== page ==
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How Dubai’s mega-projects can remain on budget and on time

How Dubai’s mega-projects can remain on budget and on time

How employers and contractors involved in mega-projects should develop their contracts

Dubai began 2017 on a buoyant note, with Sheikh Mohammed bin Rashid Al Maktoum’s announcement that Meeras will begin developing Dubai Harbour, a four-year, 20 million-square-foot project that will create the Middle East and North Africa’s largest marina, and integrate Skydive Dubai, Dubai International Marine Club and Logo Island into a single community linked by bridge to Sheikh Zayed Road and by rail to Palm Jumeirah and Bluewaters Island.

(Video: Dubai ruler launches huge new waterfront project)

Professor Bent Flyvbjerg of Oxford University’s Said Business School has concluded that “if, as the evidence indicates, approximately one out of 10 megaprojects is on budget, one out of 10 is on schedule, and one out of 10 is on benefits, then approximately one in 1000 projects is a success.” His “iron law of megaprojects” states that such projects will be over budget, over time, over and over again.

This article touches upon the ways in which employers and contractors involved in mega-projects might use their contracts to evade Flyvbjerg’s Law.

OVER BUDGET?

It is inevitable that large-scale, long-term projects (a) contain elements of work for which the design or specification remains incomplete at the date of contract and (b) will be affected by physical and logistical conditions which cannot be predicted or controlled.

The parties should, at the outset, agree whether –

– the employer or the contractor is responsible for filling gaps in the package’s design, and to what criteria;

– which party is entitled to supply details on which the contract specification is silent, and to what standard;

– which of them is responsible for addressing the effects of unforeseen site conditions and/or delays in obtaining permits and licences and, in all cases, who is to pay the cost and bear the time incurred in so doing.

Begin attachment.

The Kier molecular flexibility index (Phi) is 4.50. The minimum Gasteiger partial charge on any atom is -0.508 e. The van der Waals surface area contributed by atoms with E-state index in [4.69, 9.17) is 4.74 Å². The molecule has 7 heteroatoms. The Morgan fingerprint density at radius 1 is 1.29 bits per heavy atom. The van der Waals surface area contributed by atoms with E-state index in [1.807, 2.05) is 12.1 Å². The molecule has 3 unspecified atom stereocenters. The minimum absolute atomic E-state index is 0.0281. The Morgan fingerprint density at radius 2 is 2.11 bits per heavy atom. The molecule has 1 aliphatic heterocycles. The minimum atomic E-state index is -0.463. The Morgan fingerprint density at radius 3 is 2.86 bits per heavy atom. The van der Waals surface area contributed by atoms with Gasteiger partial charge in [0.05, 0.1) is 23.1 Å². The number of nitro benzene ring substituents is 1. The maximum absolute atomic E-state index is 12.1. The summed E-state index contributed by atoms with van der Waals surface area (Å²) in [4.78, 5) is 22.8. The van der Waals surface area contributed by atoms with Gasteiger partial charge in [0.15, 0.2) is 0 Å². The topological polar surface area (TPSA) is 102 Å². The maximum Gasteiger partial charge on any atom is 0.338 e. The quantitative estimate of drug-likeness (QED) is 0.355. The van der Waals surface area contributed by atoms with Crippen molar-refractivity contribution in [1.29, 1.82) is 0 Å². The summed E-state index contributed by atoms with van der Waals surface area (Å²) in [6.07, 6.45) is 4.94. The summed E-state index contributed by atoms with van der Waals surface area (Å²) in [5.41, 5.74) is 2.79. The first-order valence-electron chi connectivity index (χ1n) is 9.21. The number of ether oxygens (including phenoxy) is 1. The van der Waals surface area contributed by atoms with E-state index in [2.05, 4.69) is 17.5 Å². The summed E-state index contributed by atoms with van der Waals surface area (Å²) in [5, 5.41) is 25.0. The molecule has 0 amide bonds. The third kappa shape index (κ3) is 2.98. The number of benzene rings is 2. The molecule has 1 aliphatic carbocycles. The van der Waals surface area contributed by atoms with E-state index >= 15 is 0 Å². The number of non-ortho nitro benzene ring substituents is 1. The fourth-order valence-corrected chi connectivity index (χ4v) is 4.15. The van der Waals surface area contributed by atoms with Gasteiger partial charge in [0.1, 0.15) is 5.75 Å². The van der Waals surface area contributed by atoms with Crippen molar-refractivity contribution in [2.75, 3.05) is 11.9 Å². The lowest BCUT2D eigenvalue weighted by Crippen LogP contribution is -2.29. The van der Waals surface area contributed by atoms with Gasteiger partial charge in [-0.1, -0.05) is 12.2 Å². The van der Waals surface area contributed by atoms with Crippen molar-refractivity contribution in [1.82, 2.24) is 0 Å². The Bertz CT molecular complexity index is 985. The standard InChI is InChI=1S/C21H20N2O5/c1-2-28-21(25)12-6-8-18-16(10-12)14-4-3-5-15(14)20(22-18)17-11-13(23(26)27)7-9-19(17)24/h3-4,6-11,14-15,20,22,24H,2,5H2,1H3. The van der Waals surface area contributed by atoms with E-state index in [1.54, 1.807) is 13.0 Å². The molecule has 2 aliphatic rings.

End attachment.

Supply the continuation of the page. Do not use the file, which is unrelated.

It is only if the potential for unforeseen events is accepted, the risk of such events are clearly allocated and their costs accounted for at the outset.

If overspends cannot be avoided, employers may become unwilling or unable to pay their contractors. Contractors should reduce the effect of non-payment by negotiating a right to receive frequent interim installments, including the value of procured materials, coupled with an entitlement to suspend work if those payments are not made on time.

OVER TIME?

Mega-projects involve separate but interacting trade packages, the programmes of which must be transparently and holistically managed.

A contractor responsible for later stages of the project (contractor 2) is likely to require a contractor engaged to complete earlier parts of the work (contractor 1) to

(a) provide it with information to enable the completion of its design and procurement works and

(b) to have brought the first-stage works to a level of completion sufficient to enable the follow-on trade to commence its on-site operations.

Contractor 2 should clearly identify (a) the information that must be provided by contractor 1, and the earliest and latest dates by which that information should be supplied and

(b) the level of completeness that contractor 1’s work must reach in order to enable contractor 2 to commence its on-site activities.

Contractor 2’s information and access requirements must then be incorporated into contractor 1’s contract, as key milestones that the latter is obliged and incentivised to meet.

Contractor 2’s contract should also make express provisions for what should happen if contractor 1 delays in providing the information and access required of it.

If cost and obsolescence could be avoided by permitting contractor 2 to delay completion of its design or procurement pending completion of contractor 1’s work, then contractor 2’s contract should permit the employer to instruct this and provide for the financial and temporal effects of so doing.

OVER AND OVER AGAIN?

Under the FIDIC-based contracts prevalent in the UAE, a contractor’s entitlement to additional time and cost is conditional upon compliance with strict time-limits on the provision of notices of claim.

The scale of the potential effect of employer-culpable delays and disruption on a mega-project make it imperative that contractors on large-scale projects serve such notices from the outset and upon the occurrence of each and every potentially employer-culpable event.

Even if Prof. Flyvbjerg is correct that his law is iron-clad and unavoidable, its effects on the contractor can thereby be mitigated.

Serena Cheng is a commercial litigation and arbitration specialist at Atkin Chambers

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